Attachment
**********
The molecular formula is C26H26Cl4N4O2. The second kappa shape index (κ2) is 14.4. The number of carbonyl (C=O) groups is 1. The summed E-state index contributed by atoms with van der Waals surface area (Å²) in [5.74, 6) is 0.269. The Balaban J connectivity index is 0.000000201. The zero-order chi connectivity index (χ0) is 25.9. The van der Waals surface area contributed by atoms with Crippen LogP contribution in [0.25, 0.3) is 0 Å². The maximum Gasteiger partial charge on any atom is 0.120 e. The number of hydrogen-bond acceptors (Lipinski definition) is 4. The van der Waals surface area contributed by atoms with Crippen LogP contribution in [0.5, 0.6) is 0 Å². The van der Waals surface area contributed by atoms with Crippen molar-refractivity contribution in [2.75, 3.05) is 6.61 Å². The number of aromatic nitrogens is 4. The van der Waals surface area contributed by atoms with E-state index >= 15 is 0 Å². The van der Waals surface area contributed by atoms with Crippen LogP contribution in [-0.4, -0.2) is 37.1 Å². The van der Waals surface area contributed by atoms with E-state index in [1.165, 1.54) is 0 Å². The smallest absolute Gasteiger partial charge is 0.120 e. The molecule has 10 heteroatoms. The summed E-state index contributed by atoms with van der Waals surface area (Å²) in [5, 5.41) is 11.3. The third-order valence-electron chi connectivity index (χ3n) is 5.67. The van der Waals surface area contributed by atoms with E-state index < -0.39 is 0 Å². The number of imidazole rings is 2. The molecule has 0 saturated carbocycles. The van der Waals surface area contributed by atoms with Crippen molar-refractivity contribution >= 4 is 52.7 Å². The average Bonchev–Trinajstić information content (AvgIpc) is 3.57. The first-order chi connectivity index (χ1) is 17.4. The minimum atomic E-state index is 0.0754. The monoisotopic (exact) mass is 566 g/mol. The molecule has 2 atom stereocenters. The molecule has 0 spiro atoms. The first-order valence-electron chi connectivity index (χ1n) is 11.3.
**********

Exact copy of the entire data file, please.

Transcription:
The molecular formula is C26H26Cl4N4O2. The second kappa shape index (κ2) is 14.4. The number of carbonyl (C=O) groups is 1. The summed E-state index contributed by atoms with van der Waals surface area (Å²) in [5.74, 6) is 0.269. The Balaban J connectivity index is 0.000000201. The zero-order chi connectivity index (χ0) is 25.9. The van der Waals surface area contributed by atoms with Crippen LogP contribution in [0.25, 0.3) is 0 Å². The maximum Gasteiger partial charge on any atom is 0.120 e. The number of hydrogen-bond acceptors (Lipinski definition) is 4. The van der Waals surface area contributed by atoms with Crippen LogP contribution in [0.5, 0.6) is 0 Å². The van der Waals surface area contributed by atoms with Crippen molar-refractivity contribution in [2.75, 3.05) is 6.61 Å². The number of aromatic nitrogens is 4. The van der Waals surface area contributed by atoms with E-state index >= 15 is 0 Å². The van der Waals surface area contributed by atoms with Crippen LogP contribution in [-0.4, -0.2) is 37.1 Å². The van der Waals surface area contributed by atoms with E-state index in [1.165, 1.54) is 0 Å². The smallest absolute Gasteiger partial charge is 0.120 e. The molecule has 10 heteroatoms. The summed E-state index contributed by atoms with van der Waals surface area (Å²) in [5, 5.41) is 11.3. The third-order valence-electron chi connectivity index (χ3n) is 5.67. The van der Waals surface area contributed by atoms with E-state index < -0.39 is 0 Å². The number of imidazole rings is 2. The molecule has 0 saturated carbocycles. The van der Waals surface area contributed by atoms with Crippen molar-refractivity contribution >= 4 is 52.7 Å². The average Bonchev–Trinajstić information content (AvgIpc) is 3.57. The first-order chi connectivity index (χ1) is 17.4. The minimum atomic E-state index is 0.0754. The monoisotopic (exact) mass is 566 g/mol. The molecule has 2 atom stereocenters. The molecule has 0 spiro atoms. The first-order valence-electron chi connectivity index (χ1n) is 11.3.